Horses only returned to the Americas with Christopher Columbus in 1493. These were Iberian horses first brought to Hispaniola and later to Panama, Mexico, Brazil, Peru, Argentina, and, in 1538, Florida.[38] The first horses to return to the main continent were 16 specifically identified horses brought by Hernan Cortes. Subsequent explorers, such as Coronado and De Soto brought ever-larger numbers, some from Spain and other from breeding establishments set up by the Spanish in the Caribbean. Later, as Spanish missions were founded on the mainland, horses would eventually be lost or stolen, and proliferated into large herds of feral horses that became known as mustangs.[citation needed]

The indigenous peoples of the Americas did not have a specific word for horses, and came to refer to them in various languages as a type of dog or deer (in one case, “elk-dog”).[citation needed]

[edit] Details

[edit] Toes

The ancestors of the horse came to walk only on the end of the third toe and both side toes. Skeletal remnants show obvious wear on the back of both sides of metacarpal and metatarsal bones, commonly called the “splint bones”. They are the remnants of the second and the fourth toe. Modern horses retain the splint bones; they are often believed to be useless attachments, but they in fact play an important role in supporting the carpal joints (front knees) and even the tarsal joints (hocks).

[edit] Teeth

Throughout the phylogenetic development, the teeth of the horse underwent significant changes. The type of the original omnivorous teeth with short, “bumpy” molars, with which the prime members of the evolutionary line distinguished themselves, gradually changed into the teeth common to herbivorous mammals. They became long (as much as 100 mm), roughly cubical molars equipped with flat grinding surfaces. In conjunction with the teeth, during the horse’s evolution, the elongation of the facial part of the skull is apparent, and can also be observed in the backward-set eyeholes. In addition, the relatively short neck of the equine ancestors became longer, with equal elongation of the legs. Finally, the size of the body grew as well.

Becoming Atheist

It seems to me people think it’s a choice, being atheist.  Like, I wake up one day and think, “today I’m going to become atheist.”  That’s not what happens!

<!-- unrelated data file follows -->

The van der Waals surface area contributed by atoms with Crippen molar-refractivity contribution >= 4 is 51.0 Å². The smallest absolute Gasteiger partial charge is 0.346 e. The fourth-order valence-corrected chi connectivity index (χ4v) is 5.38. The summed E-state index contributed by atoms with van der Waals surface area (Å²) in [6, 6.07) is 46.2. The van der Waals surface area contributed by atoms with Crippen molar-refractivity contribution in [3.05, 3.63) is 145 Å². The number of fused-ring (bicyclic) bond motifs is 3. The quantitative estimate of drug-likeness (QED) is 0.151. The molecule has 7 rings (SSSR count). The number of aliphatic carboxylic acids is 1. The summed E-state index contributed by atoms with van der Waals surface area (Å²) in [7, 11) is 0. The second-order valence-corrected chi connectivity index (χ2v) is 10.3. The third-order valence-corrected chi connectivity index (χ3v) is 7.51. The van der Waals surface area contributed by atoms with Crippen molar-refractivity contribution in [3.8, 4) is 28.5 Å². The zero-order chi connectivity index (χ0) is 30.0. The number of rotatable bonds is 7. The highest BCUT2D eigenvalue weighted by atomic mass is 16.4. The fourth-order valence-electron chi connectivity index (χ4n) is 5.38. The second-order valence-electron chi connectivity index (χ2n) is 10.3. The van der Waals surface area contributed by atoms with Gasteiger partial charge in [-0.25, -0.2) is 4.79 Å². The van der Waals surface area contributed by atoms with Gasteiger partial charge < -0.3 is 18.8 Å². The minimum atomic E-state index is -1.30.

For many it’s not about “becoming” atheist at all.  They simply are atheist.  They’ve heard all the bible verses before–all the arguments, always the same cherry picked verses people quote.   They’ve perhaps tried various faiths or religions, or at least looked into them, but none are backed up by fact or evidence, and so they can’t believe.  Not everyone can have magical thinking, and that’s what it takes to be a believer–any kind of believer.  The same quality children have to be able to believe in a Santa Claus.  Magical thinking.  The ability to suspend disbelief or put aside the questions and just have FAITH, trust that what a million or more people say is real–if so many people believe, it must be real.

But for others like myself, we did believe once.  We were able to set aside the doubts and nagging questions.  Like, having a little pebble in your shoe; rather than stop and shake it out, you keep walking, hoping it will slide to the side where it can’t be felt and you can walk normally for awhile, without limping, forgetting the pebble is there…up until it finds its way back under your foot again where it hurts.

No Christian wants to lose their faith.  That’s the thing.  Every Christian really loves the idea of seeing Jesus when they die, and not having to cross the valley of the shadow of death alone.  To see loved ones you miss.  To be young again if you’re old, or strong and whole again if you’ve been hurt, blinded, or crippled by some disease.   We all like to think we’re special, too special for us to deserve to just…cease to exist after we die.   There must be a reason we were made.  Certainly this isn’t all there is!

Belief is like a teddy bear.  Once you have it, it comforts you.  You don’t want to let it go.  In the storm, in the dark, it’s what you reach for to clutch tight against you.  The idea of having that taken away…what a scary thing!   So you block your ears whenever anyone says anything that stirs up that doubt again, brings the pebble back under your foot inside your shoe.   You don’t want to hear.  You don’t want to risk losing something you treasure, something so much a part of you for so long.

No born again Christian (or any kind of Christian) asked to become an atheist.  We were all Christians once, desperate to keep the faith alive, the hope of seeing our loved ones again, of living forever in some paradise.  But then something happened.

Does it make us evil that this something…happened?  Do we deserve contempt and to be branded as demonic or worse…because this something happened?   I have been an atheist now for three years.  I was a Christian for over 30.  Has anything changed for me?  I don’t think so.  I still FEEL all the things I did before.  I still feel in tune with that little voice inside, that I now realize is really myself, my rational self that comes and comforts my animal, frightened, instinctive self.   I love the same, care the same, still possess what I once called “the fruits of the spirit.”  I feel guilty when I make someone feel sad.  I feel the same strong desire to not cause hurt or harm.